National Jewish Named Best Respiratory Hospital in the Nation for Seventh Consecutive Year
For the seventh consecutive year, National Jewish Medical and Research Center has been named the #1 respiratory hospital in the nation by U.S.News & World Report. The ranking is part of the 2004 "America's Best Hospitals" guide published by the weekly newsmagazine. As part of the ranking, hundreds of board-certified pulmonologists around the country mentioned National Jewish more often than any other hospital when asked to name the best respiratory hospitals in the nation.
"We are delighted that U.S.News & World Report and the board-certified pulmonologists it consults continue to recognize the excellent care we provide for our respiratory patients," said Lynn M. Taussig, MD, CEO and President of National Jewish.
National Jewish is the only medical and research center in the United States devoted entirely to respiratory, allergic and immune system diseases, including asthma, tuberculosis, emphysema, severe allergies, lupus and other autoimmune diseases. National Jewish physician/researchers participate in numerous National Institutes of Health studies that evaluate new and existing treatments for asthma, chronic obstructive pulmonary disease and other lung diseases. They also serve on several NIH advisory boards that write guidelines for treatment of those diseases.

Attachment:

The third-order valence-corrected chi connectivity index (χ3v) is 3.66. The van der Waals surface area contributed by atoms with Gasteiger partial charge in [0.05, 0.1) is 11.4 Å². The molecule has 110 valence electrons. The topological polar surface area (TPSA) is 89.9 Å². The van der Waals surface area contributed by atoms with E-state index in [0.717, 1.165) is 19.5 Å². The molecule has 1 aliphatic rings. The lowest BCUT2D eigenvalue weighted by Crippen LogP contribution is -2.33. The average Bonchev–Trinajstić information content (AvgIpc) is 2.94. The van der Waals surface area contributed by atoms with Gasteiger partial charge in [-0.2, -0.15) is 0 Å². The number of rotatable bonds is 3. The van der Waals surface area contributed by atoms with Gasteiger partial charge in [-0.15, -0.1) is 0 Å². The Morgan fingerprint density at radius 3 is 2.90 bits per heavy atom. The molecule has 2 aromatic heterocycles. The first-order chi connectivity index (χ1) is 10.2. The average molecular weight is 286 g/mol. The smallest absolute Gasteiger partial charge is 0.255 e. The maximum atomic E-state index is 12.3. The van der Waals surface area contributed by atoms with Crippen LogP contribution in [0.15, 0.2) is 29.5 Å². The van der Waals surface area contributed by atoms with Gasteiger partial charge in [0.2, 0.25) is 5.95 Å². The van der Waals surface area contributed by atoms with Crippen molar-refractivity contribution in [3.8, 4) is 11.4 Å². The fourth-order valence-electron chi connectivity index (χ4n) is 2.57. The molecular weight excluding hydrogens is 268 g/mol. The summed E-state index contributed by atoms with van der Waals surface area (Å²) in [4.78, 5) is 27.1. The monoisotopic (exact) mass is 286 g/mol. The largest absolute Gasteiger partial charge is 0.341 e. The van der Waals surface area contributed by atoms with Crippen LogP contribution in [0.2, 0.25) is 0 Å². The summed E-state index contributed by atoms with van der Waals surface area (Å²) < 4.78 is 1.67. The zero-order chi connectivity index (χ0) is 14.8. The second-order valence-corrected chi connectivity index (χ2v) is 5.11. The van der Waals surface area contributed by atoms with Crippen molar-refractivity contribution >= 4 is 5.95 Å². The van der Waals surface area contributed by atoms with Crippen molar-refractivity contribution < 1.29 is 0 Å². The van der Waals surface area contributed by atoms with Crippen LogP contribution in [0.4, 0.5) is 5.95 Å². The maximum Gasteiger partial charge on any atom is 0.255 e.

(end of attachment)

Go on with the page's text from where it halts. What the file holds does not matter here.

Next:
The magazine ranked hospitals' respiratory programs based on their reputations among board-certified pulmonologists, mortality rates, and care-related factors, such as nursing and patient services. National Jewish had the highest reputational score among all the respiratory hospitals evaluated. Allergy and immunology programs are not ranked by the newsmagazine.
The hospital rankings appear in the July 12, 2004, edition of U.S.News & World Report, which hits newsstands July 5. The rankings are also available on the website, www.usnews.com.
National Jewish's basic research programs were also recently ranked among the best in the world. Thomson ISI regularly evaluates the impact of scientific journal papers published by an institution's researchers. The impact of a specific paper is measured by the number of times it is cited by other researchers in their papers. In rankings released this spring National Jewish ranked twelfth, fifteenth and twenty-second respectively in molecular biology and genetics, biology and biochemistry, and immunology among thousands of academic and commercial institutions around the world, including large pharmaceutical companies.
"Basic research provides insights that can lead to improved patient care," said Dr. Taussig. "We are proud that we can contribute not only to the care of our patients today but also to discoveries that will help them in the future."